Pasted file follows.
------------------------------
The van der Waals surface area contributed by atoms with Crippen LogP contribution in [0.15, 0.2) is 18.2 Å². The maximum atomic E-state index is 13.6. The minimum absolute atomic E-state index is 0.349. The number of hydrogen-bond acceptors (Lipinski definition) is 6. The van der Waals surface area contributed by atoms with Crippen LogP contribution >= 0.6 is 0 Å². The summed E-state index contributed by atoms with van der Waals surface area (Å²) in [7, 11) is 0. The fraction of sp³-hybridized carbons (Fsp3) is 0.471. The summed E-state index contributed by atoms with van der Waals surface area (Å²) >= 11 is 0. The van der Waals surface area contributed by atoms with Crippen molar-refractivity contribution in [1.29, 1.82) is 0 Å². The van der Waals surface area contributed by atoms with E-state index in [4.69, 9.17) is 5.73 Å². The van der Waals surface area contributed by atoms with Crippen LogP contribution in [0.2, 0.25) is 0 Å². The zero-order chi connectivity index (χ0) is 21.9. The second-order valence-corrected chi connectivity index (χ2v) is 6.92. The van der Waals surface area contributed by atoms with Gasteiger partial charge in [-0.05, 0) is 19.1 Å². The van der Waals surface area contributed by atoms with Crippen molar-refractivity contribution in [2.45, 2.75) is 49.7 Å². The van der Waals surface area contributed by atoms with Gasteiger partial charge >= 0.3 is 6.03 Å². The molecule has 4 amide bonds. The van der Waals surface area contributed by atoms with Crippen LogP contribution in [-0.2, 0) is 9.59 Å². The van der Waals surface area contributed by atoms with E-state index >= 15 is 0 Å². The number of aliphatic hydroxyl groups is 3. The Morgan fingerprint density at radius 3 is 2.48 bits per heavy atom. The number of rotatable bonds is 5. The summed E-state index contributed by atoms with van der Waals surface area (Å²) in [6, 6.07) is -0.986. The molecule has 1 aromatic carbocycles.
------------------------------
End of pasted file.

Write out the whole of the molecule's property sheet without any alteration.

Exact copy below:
The van der Waals surface area contributed by atoms with Crippen LogP contribution in [0.15, 0.2) is 18.2 Å². The maximum atomic E-state index is 13.6. The minimum absolute atomic E-state index is 0.349. The number of hydrogen-bond acceptors (Lipinski definition) is 6. The van der Waals surface area contributed by atoms with Crippen LogP contribution >= 0.6 is 0 Å². The summed E-state index contributed by atoms with van der Waals surface area (Å²) in [7, 11) is 0. The fraction of sp³-hybridized carbons (Fsp3) is 0.471. The summed E-state index contributed by atoms with van der Waals surface area (Å²) >= 11 is 0. The van der Waals surface area contributed by atoms with Crippen molar-refractivity contribution in [1.29, 1.82) is 0 Å². The van der Waals surface area contributed by atoms with E-state index in [4.69, 9.17) is 5.73 Å². The van der Waals surface area contributed by atoms with Crippen LogP contribution in [0.2, 0.25) is 0 Å². The zero-order chi connectivity index (χ0) is 21.9. The second-order valence-corrected chi connectivity index (χ2v) is 6.92. The van der Waals surface area contributed by atoms with Gasteiger partial charge in [-0.05, 0) is 19.1 Å². The van der Waals surface area contributed by atoms with Crippen molar-refractivity contribution in [2.45, 2.75) is 49.7 Å². The van der Waals surface area contributed by atoms with Gasteiger partial charge >= 0.3 is 6.03 Å². The molecule has 4 amide bonds. The van der Waals surface area contributed by atoms with Crippen LogP contribution in [-0.2, 0) is 9.59 Å². The van der Waals surface area contributed by atoms with E-state index >= 15 is 0 Å². The number of aliphatic hydroxyl groups is 3. The Morgan fingerprint density at radius 3 is 2.48 bits per heavy atom. The number of rotatable bonds is 5. The summed E-state index contributed by atoms with van der Waals surface area (Å²) in [6, 6.07) is -0.986. The molecule has 1 aromatic carbocycles.